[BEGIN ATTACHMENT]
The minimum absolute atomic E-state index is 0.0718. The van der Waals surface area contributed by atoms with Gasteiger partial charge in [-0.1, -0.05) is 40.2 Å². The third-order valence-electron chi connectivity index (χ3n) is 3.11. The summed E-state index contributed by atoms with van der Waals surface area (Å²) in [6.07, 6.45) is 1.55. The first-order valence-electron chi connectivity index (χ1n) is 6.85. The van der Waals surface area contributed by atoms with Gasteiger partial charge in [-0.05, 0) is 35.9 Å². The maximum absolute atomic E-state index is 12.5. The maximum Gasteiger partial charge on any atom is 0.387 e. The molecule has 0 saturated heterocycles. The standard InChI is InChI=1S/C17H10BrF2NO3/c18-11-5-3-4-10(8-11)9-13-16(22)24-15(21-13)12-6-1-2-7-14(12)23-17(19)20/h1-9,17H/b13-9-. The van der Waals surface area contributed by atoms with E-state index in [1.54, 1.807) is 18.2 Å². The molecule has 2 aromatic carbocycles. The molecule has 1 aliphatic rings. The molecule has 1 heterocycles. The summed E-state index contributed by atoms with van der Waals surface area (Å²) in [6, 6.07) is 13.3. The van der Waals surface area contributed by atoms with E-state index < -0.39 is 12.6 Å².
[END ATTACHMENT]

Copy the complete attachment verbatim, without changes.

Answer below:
The minimum absolute atomic E-state index is 0.0718. The van der Waals surface area contributed by atoms with Gasteiger partial charge in [-0.1, -0.05) is 40.2 Å². The third-order valence-electron chi connectivity index (χ3n) is 3.11. The summed E-state index contributed by atoms with van der Waals surface area (Å²) in [6.07, 6.45) is 1.55. The first-order valence-electron chi connectivity index (χ1n) is 6.85. The van der Waals surface area contributed by atoms with Gasteiger partial charge in [-0.05, 0) is 35.9 Å². The maximum absolute atomic E-state index is 12.5. The maximum Gasteiger partial charge on any atom is 0.387 e. The molecule has 0 saturated heterocycles. The standard InChI is InChI=1S/C17H10BrF2NO3/c18-11-5-3-4-10(8-11)9-13-16(22)24-15(21-13)12-6-1-2-7-14(12)23-17(19)20/h1-9,17H/b13-9-. The van der Waals surface area contributed by atoms with E-state index in [1.54, 1.807) is 18.2 Å². The molecule has 2 aromatic carbocycles. The molecule has 1 aliphatic rings. The molecule has 1 heterocycles. The summed E-state index contributed by atoms with van der Waals surface area (Å²) in [6, 6.07) is 13.3. The van der Waals surface area contributed by atoms with E-state index < -0.39 is 12.6 Å².